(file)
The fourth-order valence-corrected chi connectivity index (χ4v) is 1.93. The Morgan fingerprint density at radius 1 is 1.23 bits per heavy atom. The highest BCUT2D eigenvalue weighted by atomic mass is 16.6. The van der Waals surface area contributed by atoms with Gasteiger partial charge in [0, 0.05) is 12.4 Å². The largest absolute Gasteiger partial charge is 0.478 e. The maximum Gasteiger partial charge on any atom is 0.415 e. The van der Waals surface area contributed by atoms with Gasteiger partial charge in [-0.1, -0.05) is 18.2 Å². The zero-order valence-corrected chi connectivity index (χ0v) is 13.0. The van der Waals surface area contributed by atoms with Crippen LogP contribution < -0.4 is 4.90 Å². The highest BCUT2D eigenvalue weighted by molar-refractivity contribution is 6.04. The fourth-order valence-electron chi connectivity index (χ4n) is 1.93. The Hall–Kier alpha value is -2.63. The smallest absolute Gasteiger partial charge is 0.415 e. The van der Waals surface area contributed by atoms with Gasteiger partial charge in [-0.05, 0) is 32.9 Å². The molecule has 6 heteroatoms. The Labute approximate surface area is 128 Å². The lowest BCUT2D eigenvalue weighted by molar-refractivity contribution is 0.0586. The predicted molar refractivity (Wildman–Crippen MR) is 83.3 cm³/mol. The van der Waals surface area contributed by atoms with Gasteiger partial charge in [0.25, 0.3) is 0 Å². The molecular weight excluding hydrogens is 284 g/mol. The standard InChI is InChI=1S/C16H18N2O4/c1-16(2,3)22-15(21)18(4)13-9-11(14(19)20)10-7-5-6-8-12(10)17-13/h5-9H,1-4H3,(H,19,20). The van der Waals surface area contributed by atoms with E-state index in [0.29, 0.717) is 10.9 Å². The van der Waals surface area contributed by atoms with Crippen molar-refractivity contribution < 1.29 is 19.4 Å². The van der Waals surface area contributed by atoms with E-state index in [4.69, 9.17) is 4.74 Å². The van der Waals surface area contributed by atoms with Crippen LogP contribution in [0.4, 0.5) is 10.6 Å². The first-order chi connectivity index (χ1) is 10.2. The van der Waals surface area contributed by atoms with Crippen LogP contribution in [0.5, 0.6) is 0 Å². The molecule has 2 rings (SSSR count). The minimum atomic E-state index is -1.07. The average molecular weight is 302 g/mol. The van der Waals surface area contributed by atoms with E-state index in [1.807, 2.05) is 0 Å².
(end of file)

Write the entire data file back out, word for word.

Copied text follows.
The fourth-order valence-corrected chi connectivity index (χ4v) is 1.93. The Morgan fingerprint density at radius 1 is 1.23 bits per heavy atom. The highest BCUT2D eigenvalue weighted by atomic mass is 16.6. The van der Waals surface area contributed by atoms with Gasteiger partial charge in [0, 0.05) is 12.4 Å². The largest absolute Gasteiger partial charge is 0.478 e. The maximum Gasteiger partial charge on any atom is 0.415 e. The van der Waals surface area contributed by atoms with Gasteiger partial charge in [-0.1, -0.05) is 18.2 Å². The zero-order valence-corrected chi connectivity index (χ0v) is 13.0. The van der Waals surface area contributed by atoms with Crippen LogP contribution < -0.4 is 4.90 Å². The highest BCUT2D eigenvalue weighted by molar-refractivity contribution is 6.04. The fourth-order valence-electron chi connectivity index (χ4n) is 1.93. The Hall–Kier alpha value is -2.63. The smallest absolute Gasteiger partial charge is 0.415 e. The van der Waals surface area contributed by atoms with Gasteiger partial charge in [-0.05, 0) is 32.9 Å². The molecule has 6 heteroatoms. The Labute approximate surface area is 128 Å². The lowest BCUT2D eigenvalue weighted by molar-refractivity contribution is 0.0586. The predicted molar refractivity (Wildman–Crippen MR) is 83.3 cm³/mol. The van der Waals surface area contributed by atoms with Gasteiger partial charge in [0.25, 0.3) is 0 Å². The molecular weight excluding hydrogens is 284 g/mol. The standard InChI is InChI=1S/C16H18N2O4/c1-16(2,3)22-15(21)18(4)13-9-11(14(19)20)10-7-5-6-8-12(10)17-13/h5-9H,1-4H3,(H,19,20). The van der Waals surface area contributed by atoms with E-state index in [0.29, 0.717) is 10.9 Å². The van der Waals surface area contributed by atoms with Crippen molar-refractivity contribution < 1.29 is 19.4 Å². The van der Waals surface area contributed by atoms with E-state index in [4.69, 9.17) is 4.74 Å². The van der Waals surface area contributed by atoms with Crippen LogP contribution in [0.4, 0.5) is 10.6 Å². The first-order chi connectivity index (χ1) is 10.2. The van der Waals surface area contributed by atoms with Crippen LogP contribution in [0.5, 0.6) is 0 Å². The molecule has 2 rings (SSSR count). The minimum atomic E-state index is -1.07. The average molecular weight is 302 g/mol. The van der Waals surface area contributed by atoms with E-state index in [1.807, 2.05) is 0 Å².